The most extraordinary story I heard was from a woman in Tuscaloosa county, Alabama. She grew up in nearby Lamar county, raised in the strict Church of Christ, where there is no music with worship and you can’t dance. She says her family love her and are proud of her, but “I’m not allowed to be an atheist in Lamar County”. What is astonishing is that she can be pretty much anything else. “Being on crack, that was OK. As long as I believed in God, I was OK.” So, for example, “I’m not allowed to babysit. I have all these cousins who need babysitters but they’re afraid I’ll teach them about evolution, and I probably would.” I couldn’t quite believe this. She couldn’t babysit as an atheist, but she could when she was on crack? “Yes.” I laughed, but it is hard to think of anything less funny.
Given all of this, you might think followers of other religions, such as Muslims and Jews, would be just as threatening. But that does not seem to be so. “People might not like the Buddhists and Mormons but at least they feel like they’re people who believe in a higher power and that confirms their beliefs,” says Johnson. “But somebody like an atheist, it just throws their beliefs into their face.”
David Silverman, president of American Atheists, concurs: “We challenge the whole concept that you can’t be good without God. We challenge the idea that religion is important in the first place, and that really makes them uncomfortable.”
. . .
Data backs up anecdote. A now famous University of Minnesota study concluded that Americans ranked atheists lower than Muslims, recent immigrants, gays and lesbians and other minority groups in “sharing their vision of American society”. Nearly 48 per cent said they “would disapprove if my child wanted to marry a member of this group” (many more than the next most unpopular category, Muslims, at 33.5 per cent). No wonder atheist groups talk of modelling their campaigns on the civil rights, gay and women’s liberation movements. It is not that they claim their persecution is on the same level but that they suggest the way forward requires a combination of organising and consciousness-raising. “We want people to realise that some of their best friends are atheists, some of their doctors, and lawyers and fire chiefs and all the rest of them are atheists,” says Dennett.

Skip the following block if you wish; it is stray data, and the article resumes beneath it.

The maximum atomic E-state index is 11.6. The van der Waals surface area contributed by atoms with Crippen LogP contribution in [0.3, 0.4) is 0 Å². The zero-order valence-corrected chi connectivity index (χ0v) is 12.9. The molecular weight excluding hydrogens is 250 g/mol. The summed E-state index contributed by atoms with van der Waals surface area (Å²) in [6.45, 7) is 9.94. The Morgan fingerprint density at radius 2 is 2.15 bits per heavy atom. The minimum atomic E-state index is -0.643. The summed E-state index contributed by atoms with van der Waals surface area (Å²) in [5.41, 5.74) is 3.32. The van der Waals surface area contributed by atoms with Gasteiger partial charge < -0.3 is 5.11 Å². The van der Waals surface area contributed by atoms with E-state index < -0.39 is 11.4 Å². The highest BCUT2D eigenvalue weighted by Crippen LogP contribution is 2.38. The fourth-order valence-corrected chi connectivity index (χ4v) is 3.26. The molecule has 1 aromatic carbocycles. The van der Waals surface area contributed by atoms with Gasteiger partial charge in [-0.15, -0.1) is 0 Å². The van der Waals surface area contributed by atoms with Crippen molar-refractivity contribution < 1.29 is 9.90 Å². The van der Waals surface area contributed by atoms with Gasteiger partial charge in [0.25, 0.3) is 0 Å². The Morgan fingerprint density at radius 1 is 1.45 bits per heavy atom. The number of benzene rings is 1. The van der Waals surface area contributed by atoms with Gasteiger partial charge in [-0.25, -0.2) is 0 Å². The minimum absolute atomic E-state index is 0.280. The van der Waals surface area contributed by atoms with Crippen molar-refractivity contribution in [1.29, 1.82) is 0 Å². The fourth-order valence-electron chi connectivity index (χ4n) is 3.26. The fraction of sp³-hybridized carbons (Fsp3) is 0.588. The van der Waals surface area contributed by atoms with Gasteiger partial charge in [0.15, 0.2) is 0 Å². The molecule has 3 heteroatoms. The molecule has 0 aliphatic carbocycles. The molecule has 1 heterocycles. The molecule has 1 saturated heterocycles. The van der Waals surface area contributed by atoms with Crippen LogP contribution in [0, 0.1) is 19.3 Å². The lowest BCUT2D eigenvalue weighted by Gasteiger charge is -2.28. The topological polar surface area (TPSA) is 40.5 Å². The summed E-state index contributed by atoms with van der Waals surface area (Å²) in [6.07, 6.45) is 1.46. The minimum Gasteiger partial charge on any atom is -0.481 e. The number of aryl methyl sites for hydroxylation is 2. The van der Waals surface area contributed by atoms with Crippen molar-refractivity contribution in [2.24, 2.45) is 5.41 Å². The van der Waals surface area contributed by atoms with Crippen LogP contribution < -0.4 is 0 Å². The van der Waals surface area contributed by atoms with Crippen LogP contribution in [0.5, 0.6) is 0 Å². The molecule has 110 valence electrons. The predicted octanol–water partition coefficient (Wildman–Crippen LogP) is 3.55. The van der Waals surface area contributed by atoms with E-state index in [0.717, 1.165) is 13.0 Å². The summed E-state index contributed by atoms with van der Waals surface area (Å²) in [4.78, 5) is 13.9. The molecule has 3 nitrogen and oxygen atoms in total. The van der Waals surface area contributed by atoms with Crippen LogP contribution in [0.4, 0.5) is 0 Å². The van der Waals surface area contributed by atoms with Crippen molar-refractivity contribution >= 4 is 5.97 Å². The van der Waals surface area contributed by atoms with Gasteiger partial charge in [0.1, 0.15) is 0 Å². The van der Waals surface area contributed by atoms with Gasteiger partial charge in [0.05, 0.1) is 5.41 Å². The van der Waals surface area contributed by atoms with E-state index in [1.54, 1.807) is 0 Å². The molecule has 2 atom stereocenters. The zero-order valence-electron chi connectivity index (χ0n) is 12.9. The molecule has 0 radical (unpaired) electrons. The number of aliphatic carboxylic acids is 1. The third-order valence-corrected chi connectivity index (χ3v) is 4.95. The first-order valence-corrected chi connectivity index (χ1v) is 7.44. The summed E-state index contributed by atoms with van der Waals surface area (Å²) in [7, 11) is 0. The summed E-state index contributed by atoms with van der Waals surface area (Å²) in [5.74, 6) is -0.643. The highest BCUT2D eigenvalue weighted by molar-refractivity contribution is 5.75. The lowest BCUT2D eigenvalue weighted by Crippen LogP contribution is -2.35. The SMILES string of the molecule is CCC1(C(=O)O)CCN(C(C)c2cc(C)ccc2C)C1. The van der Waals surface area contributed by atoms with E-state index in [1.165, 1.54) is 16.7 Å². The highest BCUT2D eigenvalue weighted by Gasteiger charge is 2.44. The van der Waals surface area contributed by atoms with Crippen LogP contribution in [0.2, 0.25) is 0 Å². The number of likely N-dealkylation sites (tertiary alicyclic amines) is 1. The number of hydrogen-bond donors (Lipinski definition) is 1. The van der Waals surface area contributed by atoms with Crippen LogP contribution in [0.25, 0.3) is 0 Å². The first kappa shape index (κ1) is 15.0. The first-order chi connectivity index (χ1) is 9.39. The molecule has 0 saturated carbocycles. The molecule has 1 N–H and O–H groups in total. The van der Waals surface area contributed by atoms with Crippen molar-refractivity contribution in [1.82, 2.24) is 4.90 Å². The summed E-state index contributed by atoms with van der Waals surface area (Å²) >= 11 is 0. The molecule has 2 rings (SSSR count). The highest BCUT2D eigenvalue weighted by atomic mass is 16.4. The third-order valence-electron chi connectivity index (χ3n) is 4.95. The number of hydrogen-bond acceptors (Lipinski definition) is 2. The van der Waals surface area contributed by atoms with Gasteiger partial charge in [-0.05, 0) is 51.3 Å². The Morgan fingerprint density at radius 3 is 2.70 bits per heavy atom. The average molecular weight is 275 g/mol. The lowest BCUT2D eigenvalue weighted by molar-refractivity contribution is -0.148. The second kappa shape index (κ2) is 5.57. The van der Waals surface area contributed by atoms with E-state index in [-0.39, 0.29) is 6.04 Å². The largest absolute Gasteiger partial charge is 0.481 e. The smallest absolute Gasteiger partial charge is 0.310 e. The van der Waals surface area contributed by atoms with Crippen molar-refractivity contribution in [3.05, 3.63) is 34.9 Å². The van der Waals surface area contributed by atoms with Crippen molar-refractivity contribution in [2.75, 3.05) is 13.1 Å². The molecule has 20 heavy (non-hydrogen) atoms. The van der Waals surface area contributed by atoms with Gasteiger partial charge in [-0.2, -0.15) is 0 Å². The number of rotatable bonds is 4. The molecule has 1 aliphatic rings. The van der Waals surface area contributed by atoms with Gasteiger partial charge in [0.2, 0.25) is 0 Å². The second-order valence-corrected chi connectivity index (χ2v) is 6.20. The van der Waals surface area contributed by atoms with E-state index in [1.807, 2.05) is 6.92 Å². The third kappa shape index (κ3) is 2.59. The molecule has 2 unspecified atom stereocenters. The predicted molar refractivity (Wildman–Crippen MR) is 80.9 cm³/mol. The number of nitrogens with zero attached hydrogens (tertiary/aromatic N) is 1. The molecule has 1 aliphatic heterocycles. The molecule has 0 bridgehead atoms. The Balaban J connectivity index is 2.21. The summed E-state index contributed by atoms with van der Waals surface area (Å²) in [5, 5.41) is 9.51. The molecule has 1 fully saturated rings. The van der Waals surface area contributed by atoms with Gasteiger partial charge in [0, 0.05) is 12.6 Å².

Not everyone agrees that this is the way to go. The neuroscientist Sam Harris is one of America’s best-known atheists; his 2004 book, The End of Faith, sold over half a million copies. He agrees that the situation for atheists is “analogous to being gay and in the closet for many people”, and it is striking that virtually every atheist I spoke to talked the language of being “out” or “in the closet”. Nevertheless, Harris argues “it’s a losing game to trumpet the cause of atheism and try to rally around this variable politically. I’ve supported that in the past, I support those organisations, I understand why they do that. But, in the end, the victim group identity around atheism is the wrong strategy. It’s like calling yourself a non-astrologer. We simply don’t need the term.”